Does climate fiction lead to climate action? Only if readers are also accessing cultural messages that effective action is possible. Researcher Matthew Schneider-Mayerson surveyed US readers of 19 works “cli-fi” to understand how climate storytelling may help shape advocacy and opinions on climate change.


So…who actually does what in high-performing digital comms team? Every organization is churning out content. Very few are well-staffed for it. The good folks at Contentius put together this smart field guide to content roles.


Get your BuzzFeed tote bag now. It’s free when you make your $100 membership payment. Pretty cynical tone to this piece by Christine Schmidt for NiemanLab but it seems meaningful that a private media company with a household name is scrambling to try every membership experiment it can. Curious how membership as a BuzzWord hooks on here but I’m rooting for the great writers there.


This great little piece from Transparency International shares five ways to help people engage in campaigns. It’s insights that go beyond anti-corruption activism to support most any issue and the communications around it. All orgs could benefit from a user-centered focus on accessibility, safety, relevance, credibility and responsiveness.


Anyone going to (or involved in) the #Reframe Conference on Mental Health and the Media? Looks interesting!

Do good work

A few great roles at the intersection of digital, content, creative and campaigning. Have one to share? Click reply and let me know. Have an idea of your next perfect role but not finding it? Send me a note.

  • Chicago-based Hearken helps newsrooms listen to and engage the public on the way to building public trust and stronger stories. They’re hiring US-based engagement consultants to work with their 150 (and growing) clients. Engagement consultants should have newsroom experience but, as the description says, “please don’t be discouraged if your title doesn’t include engagement-related words.”
  • Free Press has several campaigning/organizing roles open: Campaign Manager, Online Community Manager and Digital Manager. Free Press is leading the fight for net neutrality in the US by, in part, engaging tens of thousands of volunteer activists. The team is based in western Massachusetts, Washington, DC, and remote locations around the US.
  • New Citizenship Project is doing smart work helping orgs and campaigns engage people in more meaningful and powerful ways. The London-based group is bringing on a Strategist. Check it out if you’re over that way.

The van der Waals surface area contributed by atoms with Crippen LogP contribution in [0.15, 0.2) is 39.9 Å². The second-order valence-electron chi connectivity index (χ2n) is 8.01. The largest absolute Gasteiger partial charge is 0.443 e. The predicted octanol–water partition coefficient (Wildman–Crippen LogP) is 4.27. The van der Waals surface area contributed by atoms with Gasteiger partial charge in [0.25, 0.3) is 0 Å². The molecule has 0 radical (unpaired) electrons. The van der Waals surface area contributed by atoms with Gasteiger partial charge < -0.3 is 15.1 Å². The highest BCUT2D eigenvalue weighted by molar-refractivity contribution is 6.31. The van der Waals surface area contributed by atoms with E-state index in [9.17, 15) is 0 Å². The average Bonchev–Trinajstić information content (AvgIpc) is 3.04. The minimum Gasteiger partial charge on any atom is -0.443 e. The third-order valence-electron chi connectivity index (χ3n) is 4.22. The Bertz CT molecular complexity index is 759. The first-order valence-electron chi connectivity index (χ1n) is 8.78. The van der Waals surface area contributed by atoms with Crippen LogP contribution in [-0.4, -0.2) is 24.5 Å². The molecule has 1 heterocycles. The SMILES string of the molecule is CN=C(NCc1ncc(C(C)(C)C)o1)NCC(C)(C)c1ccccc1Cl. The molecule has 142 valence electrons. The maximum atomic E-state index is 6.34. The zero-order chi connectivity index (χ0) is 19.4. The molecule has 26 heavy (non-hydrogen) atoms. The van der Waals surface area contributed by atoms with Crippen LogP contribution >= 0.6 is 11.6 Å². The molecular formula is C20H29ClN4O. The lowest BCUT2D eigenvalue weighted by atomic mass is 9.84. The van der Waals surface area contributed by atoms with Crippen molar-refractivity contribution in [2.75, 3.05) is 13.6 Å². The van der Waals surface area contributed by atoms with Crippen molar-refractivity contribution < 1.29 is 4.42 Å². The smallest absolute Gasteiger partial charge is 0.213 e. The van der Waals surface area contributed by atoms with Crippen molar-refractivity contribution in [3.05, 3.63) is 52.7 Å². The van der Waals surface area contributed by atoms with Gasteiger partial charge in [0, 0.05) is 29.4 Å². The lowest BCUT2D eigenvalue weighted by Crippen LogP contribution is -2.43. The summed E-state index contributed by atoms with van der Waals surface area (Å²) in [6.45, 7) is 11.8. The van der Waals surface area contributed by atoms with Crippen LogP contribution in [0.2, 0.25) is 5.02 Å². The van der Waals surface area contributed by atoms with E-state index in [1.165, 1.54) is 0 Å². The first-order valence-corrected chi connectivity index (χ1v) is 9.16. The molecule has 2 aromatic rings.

• United for Iran is hiring a Civic Technology Program Director based in Berkeley. Great group and should be a wonderful opportunity to do innovative work. Note: must be fluent in Farsi.
  • I don’t know much about Communitas America but this Program Manager role that will run coworking and a social venture accelerator looks super interesting. Based in the Bronx.
  • Greenpeace is filling two Media and Digital Analyst roles to guide the global organization’s tracking and learning from social media, news, and all the other bits that fly around the internets. Flexible location.
  • The Leadership Conference on Civil and Human Rights is hiring a DC-based Digital Director.
  • Campaign Legal Center in Washington, DC, is hiring a Multimedia Strategist.
  • The BlueGreen Alliance is hiring a Denver-based Colorado State Coordinator to grow and run the Alliance’s work there.

Here’s a google spreadsheet full of job lists, email groups and online job boards where you’ll find roles like these posted. It’s editable (for now) so feel free to comment or add a resource.

What’s on your “you should read this” list?

Here’s a short version of mine. Read either of these? Have anything to add? Hit reply and share what you’re digging into (or at least hoping to with any theoretical extra time).


Question? Idea to share? Let’s talk. Reply or email

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Helping people create change by helping people

Bright Ideas: How stories, strategy, people and tech are creating change.

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25 September, 2018

Do you need a digital team, what roles would be on it and who would be included? Good questions. I’m skeptical that most organizations need a digital team so much as need digital first leadership and cultures. I wrote about it the other day in a piece called Thinking about digital strategy in teams:

“Digital is in every role in the organization, not just a few people easily pulled into a single team. Everyone and every role can, will and needs to understand how digital works.”

If nothing else, check it out the digital teams resources shared at the bottom. Other good/smart people have been thinking hard about digital teams in nonprofits the past few years.

Another good read on nonprofit digital strategy comes from Ryann Miller at Toronto-based Grassriots. Digital is a strategy, not just random tactics, posted at Charity Village, distills more thinking about how and why a digital-first organization isn’t just running better online fundraising and social media campaigns but is building lasting relationships with people built on member needs. Miller identifies building blocks for a digital-first org: